After reading “Through the Open Door: Open Courses as Research, Learning and Engagement by Dave Cormier and George Siemens as well as “New Media Technologies and the Scholarship of Teaching and Learning” from the January 2009 issue of The Academic Commons Magazine many thoughts came to mind.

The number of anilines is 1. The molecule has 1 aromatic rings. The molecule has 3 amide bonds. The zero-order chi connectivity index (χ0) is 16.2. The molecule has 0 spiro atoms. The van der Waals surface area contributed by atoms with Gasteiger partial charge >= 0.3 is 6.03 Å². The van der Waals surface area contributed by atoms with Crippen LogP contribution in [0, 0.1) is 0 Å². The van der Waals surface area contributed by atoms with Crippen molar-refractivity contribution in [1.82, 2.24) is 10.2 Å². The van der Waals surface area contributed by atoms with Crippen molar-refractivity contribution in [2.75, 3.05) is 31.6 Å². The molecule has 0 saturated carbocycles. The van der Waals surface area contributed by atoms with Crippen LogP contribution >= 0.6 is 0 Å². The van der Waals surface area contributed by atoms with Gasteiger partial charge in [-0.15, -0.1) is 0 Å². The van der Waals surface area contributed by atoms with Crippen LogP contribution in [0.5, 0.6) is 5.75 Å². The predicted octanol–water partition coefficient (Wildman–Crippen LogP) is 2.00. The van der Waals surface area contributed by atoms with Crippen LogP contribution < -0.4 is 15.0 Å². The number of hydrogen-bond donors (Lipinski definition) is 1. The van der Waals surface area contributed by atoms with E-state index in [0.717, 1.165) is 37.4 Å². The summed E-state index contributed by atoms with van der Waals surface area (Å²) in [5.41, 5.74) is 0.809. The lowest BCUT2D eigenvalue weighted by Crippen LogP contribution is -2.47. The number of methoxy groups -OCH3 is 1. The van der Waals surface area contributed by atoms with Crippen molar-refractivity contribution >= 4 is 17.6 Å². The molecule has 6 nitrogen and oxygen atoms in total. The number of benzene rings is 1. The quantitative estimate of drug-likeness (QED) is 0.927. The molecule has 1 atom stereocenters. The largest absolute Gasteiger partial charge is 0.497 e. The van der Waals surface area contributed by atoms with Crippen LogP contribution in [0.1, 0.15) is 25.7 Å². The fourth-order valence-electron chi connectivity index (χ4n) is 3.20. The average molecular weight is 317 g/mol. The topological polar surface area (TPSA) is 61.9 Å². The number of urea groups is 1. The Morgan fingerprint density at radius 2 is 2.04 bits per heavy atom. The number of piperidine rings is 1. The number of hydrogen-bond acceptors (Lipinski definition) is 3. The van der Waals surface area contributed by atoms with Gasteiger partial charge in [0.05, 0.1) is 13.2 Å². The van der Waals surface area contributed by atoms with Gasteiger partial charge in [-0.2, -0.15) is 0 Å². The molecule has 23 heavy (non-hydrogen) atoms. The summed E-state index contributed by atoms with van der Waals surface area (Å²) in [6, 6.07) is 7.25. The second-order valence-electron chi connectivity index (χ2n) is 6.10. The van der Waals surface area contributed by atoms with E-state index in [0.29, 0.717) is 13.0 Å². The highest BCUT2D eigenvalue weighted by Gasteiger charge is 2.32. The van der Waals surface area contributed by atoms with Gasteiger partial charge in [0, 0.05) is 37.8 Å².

The creation of open courses on the web and other forms of online education are bringing about many questions into the education arena.  How will this impact higher education?  Is online better than traditional courses or vice versa?  There are certainly many considerations to be made as society enters a digital era.  How does online impact educators, students, society as a whole?  For students there are ups and downs…some students might be more inclined to participate in and impersonal electronic design where others might not participate as much given the option of not reading all of the posts.  Online allows for students to pace themselves as they need versus in a classroom setting where all of the students must wait until everyone understands the subject matter.  On the other hand, students lose the interpersonal experience with online classes.  A broader question being is this the beginning of a transition to a society that only interacts with others virtually instead of face to face?  What would that mean?  It might be a plus for the environment, but what happens to psychosocial development and the economy.  With open courses many professors could become unemployed as far fewer professors would be needed for instruction.  In addition, secondary teachers could find themselves out of work if more parents chose home schooling over public or private education with the availability of instruction from the best of every area of study online.